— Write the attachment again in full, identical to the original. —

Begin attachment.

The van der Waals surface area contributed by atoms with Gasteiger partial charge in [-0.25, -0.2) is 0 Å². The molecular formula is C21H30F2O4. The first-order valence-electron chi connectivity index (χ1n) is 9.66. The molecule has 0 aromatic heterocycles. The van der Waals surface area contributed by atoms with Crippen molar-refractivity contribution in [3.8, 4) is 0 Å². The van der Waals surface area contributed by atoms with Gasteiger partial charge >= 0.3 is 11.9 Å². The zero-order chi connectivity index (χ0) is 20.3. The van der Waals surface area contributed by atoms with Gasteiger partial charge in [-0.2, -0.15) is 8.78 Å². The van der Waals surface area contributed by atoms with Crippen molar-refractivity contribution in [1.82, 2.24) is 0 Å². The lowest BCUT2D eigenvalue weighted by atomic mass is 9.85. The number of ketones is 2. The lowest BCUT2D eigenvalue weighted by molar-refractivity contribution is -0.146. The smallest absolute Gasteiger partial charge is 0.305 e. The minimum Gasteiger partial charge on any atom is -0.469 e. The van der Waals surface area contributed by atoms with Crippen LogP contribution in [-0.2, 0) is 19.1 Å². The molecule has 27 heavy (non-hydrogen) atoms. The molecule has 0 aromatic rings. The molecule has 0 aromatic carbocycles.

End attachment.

The van der Waals surface area contributed by atoms with Gasteiger partial charge in [-0.25, -0.2) is 0 Å². The molecular formula is C21H30F2O4. The first-order valence-electron chi connectivity index (χ1n) is 9.66. The molecule has 0 aromatic heterocycles. The van der Waals surface area contributed by atoms with Crippen molar-refractivity contribution in [3.8, 4) is 0 Å². The van der Waals surface area contributed by atoms with Gasteiger partial charge >= 0.3 is 11.9 Å². The zero-order chi connectivity index (χ0) is 20.3. The van der Waals surface area contributed by atoms with Gasteiger partial charge in [-0.2, -0.15) is 8.78 Å². The van der Waals surface area contributed by atoms with Crippen molar-refractivity contribution in [1.82, 2.24) is 0 Å². The lowest BCUT2D eigenvalue weighted by atomic mass is 9.85. The number of ketones is 2. The lowest BCUT2D eigenvalue weighted by molar-refractivity contribution is -0.146. The smallest absolute Gasteiger partial charge is 0.305 e. The minimum Gasteiger partial charge on any atom is -0.469 e. The van der Waals surface area contributed by atoms with Crippen LogP contribution in [-0.2, 0) is 19.1 Å². The molecule has 27 heavy (non-hydrogen) atoms. The molecule has 0 aromatic rings. The molecule has 0 aromatic carbocycles.